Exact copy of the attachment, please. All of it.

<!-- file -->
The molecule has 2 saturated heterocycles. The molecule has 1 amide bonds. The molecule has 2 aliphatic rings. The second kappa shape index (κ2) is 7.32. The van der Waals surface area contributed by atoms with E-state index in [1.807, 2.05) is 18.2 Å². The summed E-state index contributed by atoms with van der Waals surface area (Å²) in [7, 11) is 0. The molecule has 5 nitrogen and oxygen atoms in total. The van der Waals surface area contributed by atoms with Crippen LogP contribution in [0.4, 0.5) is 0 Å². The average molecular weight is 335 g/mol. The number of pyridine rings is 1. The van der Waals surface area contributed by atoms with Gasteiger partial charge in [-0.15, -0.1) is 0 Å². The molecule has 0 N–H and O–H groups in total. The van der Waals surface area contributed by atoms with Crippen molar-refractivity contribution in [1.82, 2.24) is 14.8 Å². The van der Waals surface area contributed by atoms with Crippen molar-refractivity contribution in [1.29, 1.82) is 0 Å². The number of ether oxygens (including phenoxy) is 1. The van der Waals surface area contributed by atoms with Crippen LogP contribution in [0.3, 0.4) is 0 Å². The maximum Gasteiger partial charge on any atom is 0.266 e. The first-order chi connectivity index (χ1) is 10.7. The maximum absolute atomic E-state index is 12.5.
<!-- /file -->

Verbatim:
The molecule has 2 saturated heterocycles. The molecule has 1 amide bonds. The molecule has 2 aliphatic rings. The second kappa shape index (κ2) is 7.32. The van der Waals surface area contributed by atoms with E-state index in [1.807, 2.05) is 18.2 Å². The summed E-state index contributed by atoms with van der Waals surface area (Å²) in [7, 11) is 0. The molecule has 5 nitrogen and oxygen atoms in total. The van der Waals surface area contributed by atoms with Crippen LogP contribution in [0.4, 0.5) is 0 Å². The average molecular weight is 335 g/mol. The number of pyridine rings is 1. The van der Waals surface area contributed by atoms with Gasteiger partial charge in [-0.15, -0.1) is 0 Å². The molecule has 0 N–H and O–H groups in total. The van der Waals surface area contributed by atoms with Crippen molar-refractivity contribution in [1.82, 2.24) is 14.8 Å². The van der Waals surface area contributed by atoms with Crippen molar-refractivity contribution in [1.29, 1.82) is 0 Å². The number of ether oxygens (including phenoxy) is 1. The van der Waals surface area contributed by atoms with Crippen LogP contribution in [0.3, 0.4) is 0 Å². The maximum Gasteiger partial charge on any atom is 0.266 e. The first-order chi connectivity index (χ1) is 10.7. The maximum absolute atomic E-state index is 12.5.